A man named John Pena Medellin was found guilty in Forth Worth, Texas last week of a single count of conspiracy to possess heroin with the intent of distributing it. Medellin was the founder and President of Los Homeboys Motorcycle Club. The case has been going on for 11 months. The trial lasted two days and the jury deliberated for 35 minutes.
There were three interesting features to this apparently mundane case. The first was the amount of effort multiple federal and state law enforcement bureaucracies expended to catch Medellin red handed with three ounces of smack. The second was the degree to which those same bureaucracies tried to connect the Los Homeboys MC to the much better known Bandidos Motorcycle Club – or as the morons at the Fort Worth Star-Telegram insist “the Banditos Outlaw Motorcycle Gang.” Finally, the case exemplifies the extent to which most newspapers will print anything the police tell them to print.
When the case was announced on September 27, 2011 the Department of Justice headlined their press release “Nearly 40 Members and Associates of Bandido Outlaw Motorcycle Gang Charged in Three Districts for Alleged Drug and Firearm Offenses.” Actually there were multiple complaints filed in between three and eight cases that were linked by innuendo and public relations. How many cases there were depended on how you counted them.
In Denver, eight men were arrested for possession of cocaine with intent to distribute. The case was investigated by the Denver Metro Gang Task Force which includes cops from numerous local police forces, the Federal Bureau of Investigation, the increasingly omniscient United States Immigration and Customs Enforcement Homeland Security Investigations, the Jefferson County Sheriff’s Office, officers from anonymous federal police forces hidden within the Rocky Mountain High Intensity Drug Trafficking Area Program, the Thornton Police Department, and the Internal Revenue Service’s Criminal Investigation Division.
The Denver case was totally unrelated to the other two except that some of the men charged were members of the Bandidos and the idea of all these cases was to demonize the Bandidos. The arrest of the Colorado defendants was delayed so their arrests could be presented to a gullible press as part of a single important case against the Red and Gold club.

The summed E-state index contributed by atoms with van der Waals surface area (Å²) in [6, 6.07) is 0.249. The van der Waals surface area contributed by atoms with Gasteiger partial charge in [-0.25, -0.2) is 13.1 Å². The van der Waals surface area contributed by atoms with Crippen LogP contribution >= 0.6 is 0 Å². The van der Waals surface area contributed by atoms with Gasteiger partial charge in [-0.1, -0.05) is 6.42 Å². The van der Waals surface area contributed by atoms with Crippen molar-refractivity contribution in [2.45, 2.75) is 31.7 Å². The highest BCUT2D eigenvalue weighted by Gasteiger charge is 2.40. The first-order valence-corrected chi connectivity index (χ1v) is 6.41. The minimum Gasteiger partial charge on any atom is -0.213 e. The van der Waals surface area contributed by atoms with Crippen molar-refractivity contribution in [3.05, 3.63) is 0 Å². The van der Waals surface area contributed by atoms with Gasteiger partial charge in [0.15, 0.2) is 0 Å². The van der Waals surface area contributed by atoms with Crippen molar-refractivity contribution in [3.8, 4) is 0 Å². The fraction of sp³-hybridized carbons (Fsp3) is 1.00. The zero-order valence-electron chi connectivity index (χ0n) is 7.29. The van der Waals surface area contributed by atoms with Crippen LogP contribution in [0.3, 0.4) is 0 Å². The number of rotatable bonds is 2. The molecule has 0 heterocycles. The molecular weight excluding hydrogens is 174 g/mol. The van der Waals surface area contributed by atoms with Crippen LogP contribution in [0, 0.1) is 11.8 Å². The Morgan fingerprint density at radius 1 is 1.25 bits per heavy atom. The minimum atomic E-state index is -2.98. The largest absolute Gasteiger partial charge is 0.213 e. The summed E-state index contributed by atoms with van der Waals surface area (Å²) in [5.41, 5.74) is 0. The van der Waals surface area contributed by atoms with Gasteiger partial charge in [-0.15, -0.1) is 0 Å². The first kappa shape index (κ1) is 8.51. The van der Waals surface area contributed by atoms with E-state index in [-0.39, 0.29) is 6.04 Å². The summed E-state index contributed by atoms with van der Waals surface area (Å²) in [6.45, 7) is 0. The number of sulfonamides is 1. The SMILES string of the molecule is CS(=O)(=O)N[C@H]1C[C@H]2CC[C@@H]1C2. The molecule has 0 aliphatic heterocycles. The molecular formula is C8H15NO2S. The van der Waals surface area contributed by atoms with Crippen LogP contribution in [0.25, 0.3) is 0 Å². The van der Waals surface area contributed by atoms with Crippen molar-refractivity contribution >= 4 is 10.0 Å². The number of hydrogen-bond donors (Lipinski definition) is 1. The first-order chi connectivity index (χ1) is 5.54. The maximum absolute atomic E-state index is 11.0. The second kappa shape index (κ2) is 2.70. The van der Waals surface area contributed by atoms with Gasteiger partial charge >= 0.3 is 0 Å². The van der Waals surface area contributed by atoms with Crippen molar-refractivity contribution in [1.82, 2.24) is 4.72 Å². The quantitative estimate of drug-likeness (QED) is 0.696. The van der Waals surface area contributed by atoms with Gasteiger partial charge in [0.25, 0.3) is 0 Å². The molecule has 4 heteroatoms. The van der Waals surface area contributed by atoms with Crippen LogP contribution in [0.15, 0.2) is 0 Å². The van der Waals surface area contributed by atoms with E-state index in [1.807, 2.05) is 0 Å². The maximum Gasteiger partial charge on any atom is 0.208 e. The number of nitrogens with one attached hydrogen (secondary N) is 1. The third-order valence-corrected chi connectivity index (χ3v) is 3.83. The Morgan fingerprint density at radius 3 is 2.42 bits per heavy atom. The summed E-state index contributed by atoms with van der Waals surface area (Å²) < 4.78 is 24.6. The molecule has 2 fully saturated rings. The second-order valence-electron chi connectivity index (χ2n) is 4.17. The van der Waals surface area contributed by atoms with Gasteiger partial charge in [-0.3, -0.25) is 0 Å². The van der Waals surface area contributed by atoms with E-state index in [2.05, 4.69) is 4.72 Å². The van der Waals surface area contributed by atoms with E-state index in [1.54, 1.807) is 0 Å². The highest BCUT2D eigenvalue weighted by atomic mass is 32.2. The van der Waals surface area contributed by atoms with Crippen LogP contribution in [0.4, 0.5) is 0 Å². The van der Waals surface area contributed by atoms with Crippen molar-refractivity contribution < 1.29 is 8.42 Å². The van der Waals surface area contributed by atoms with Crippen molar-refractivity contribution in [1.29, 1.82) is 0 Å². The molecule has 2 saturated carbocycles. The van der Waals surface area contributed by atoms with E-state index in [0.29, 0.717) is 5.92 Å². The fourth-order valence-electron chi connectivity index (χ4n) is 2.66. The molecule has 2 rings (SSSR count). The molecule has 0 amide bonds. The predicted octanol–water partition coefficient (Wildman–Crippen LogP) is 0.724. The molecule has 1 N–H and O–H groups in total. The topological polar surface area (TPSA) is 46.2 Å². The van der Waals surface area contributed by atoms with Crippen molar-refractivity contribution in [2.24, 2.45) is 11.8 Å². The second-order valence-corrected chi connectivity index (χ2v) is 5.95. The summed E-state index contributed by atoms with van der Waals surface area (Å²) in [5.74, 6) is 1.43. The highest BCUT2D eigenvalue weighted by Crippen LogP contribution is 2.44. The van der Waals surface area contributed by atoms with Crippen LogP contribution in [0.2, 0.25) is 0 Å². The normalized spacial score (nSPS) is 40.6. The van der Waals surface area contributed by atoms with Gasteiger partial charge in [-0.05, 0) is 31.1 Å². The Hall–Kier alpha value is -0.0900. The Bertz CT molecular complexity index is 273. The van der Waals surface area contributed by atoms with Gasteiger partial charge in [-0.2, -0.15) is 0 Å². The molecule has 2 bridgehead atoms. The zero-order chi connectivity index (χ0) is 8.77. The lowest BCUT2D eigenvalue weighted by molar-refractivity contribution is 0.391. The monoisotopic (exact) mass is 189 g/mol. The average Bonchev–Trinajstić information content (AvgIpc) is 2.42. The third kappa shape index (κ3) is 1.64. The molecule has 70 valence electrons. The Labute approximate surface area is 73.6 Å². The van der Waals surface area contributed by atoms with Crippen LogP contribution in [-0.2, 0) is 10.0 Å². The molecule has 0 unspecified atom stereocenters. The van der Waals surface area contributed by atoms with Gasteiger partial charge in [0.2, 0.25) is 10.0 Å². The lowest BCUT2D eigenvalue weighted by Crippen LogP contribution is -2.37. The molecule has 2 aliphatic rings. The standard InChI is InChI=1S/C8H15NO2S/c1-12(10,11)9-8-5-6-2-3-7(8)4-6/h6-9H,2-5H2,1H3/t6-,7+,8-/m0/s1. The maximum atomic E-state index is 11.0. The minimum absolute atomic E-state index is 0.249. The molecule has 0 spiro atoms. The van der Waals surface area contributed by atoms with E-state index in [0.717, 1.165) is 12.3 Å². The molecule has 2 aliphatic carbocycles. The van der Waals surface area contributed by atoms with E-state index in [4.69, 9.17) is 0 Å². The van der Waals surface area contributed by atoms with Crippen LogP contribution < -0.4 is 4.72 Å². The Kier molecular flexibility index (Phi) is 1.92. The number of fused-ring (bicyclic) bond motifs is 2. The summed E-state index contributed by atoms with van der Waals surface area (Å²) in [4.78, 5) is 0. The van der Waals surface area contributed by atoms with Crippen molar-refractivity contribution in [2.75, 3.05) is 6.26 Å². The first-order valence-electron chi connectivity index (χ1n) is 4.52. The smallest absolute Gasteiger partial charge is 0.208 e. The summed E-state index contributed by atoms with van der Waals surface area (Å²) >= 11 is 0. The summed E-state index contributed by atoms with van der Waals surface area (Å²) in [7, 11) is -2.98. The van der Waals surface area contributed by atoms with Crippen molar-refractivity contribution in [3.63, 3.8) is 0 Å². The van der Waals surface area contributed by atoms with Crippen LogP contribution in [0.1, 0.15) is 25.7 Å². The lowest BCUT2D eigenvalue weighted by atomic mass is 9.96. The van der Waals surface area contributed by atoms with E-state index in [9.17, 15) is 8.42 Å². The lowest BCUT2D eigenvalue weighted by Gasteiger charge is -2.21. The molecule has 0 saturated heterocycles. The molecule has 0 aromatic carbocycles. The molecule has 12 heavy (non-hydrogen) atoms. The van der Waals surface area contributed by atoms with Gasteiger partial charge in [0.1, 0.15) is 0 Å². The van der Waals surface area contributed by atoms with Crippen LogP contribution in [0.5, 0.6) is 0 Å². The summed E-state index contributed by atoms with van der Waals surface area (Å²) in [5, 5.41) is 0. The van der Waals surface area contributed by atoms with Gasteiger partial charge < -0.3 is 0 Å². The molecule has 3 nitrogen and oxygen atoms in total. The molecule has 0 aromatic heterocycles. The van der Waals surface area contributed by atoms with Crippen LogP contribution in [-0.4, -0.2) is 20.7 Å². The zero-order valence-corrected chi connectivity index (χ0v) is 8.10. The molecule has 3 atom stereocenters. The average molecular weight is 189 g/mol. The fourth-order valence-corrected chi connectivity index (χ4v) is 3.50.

In San Antonio, three actual Bandidos were entrapped in an FBI “sting” that involved 500 grams of cocaine. The men were accused of negotiating the sale of ten times that amount of the drug. And, that case was the work of the FBI, the Drug Enforcement Administration, the Bureau of Alcohol, Tobacco, Firearms and Explosives; the Texas Department of Public Safety, the Arlington, Texas, Police Department, the Austin Police Department, and the Fort Worth Police Department. This case was also unrelated to the other cases announced at the same time.
Finally the Forth Worth “case” was a combination of six, separate criminal complaints. The case was created over the course of two years by the FBI and the DEA and when it was announced it included at least seven confidential informants and at least three cooperating defendants.
In the last year, prosecutors have failed to establish meaningful connections between the Los Homeboys MC and the Bandidos. The assumption seems to be that the Los Homeboys are in Texas and the Bandidos are in Texas so the two clubs must be connected. In its press release last Friday the Dallas field office of the FBI stated flatly: “According to evidence presented at trial, Medellin is the founder and current president of Los Homeboys, a Bandito motorcycle support club.”
The Dallas Observer, an alternative weekly, reported “And that pretty much wraps up the feds’ case against Bandidos Motorcycle Club. Medellin was the last of the group to be convicted.”
The Dallas Morning News headlined its account “Fort Worth jury quickly convicts Bandidos leader ‘Papa’ John Medellin guilty of heroin trafficking.”
And, Bill Hanna reworked the FBI press release for the Star-Telegram before heading to his favorite bar. Hanna wrote, “Testimony showed Medellin was founder and current president of Los Homeboys, a Bandito motorcycle support club.”
History, and future cases, will be made from that press release and those slim news accounts. None of the writers involved even questioned whether any of the Bandidos involved in this legal potluck ever bought or sold heroin. Nobody ever bothered to ask how many police were involved in these investigations and how much they cost. The men who told the world these stories simply assumed the propaganda must be true and that the cost wasn’t important.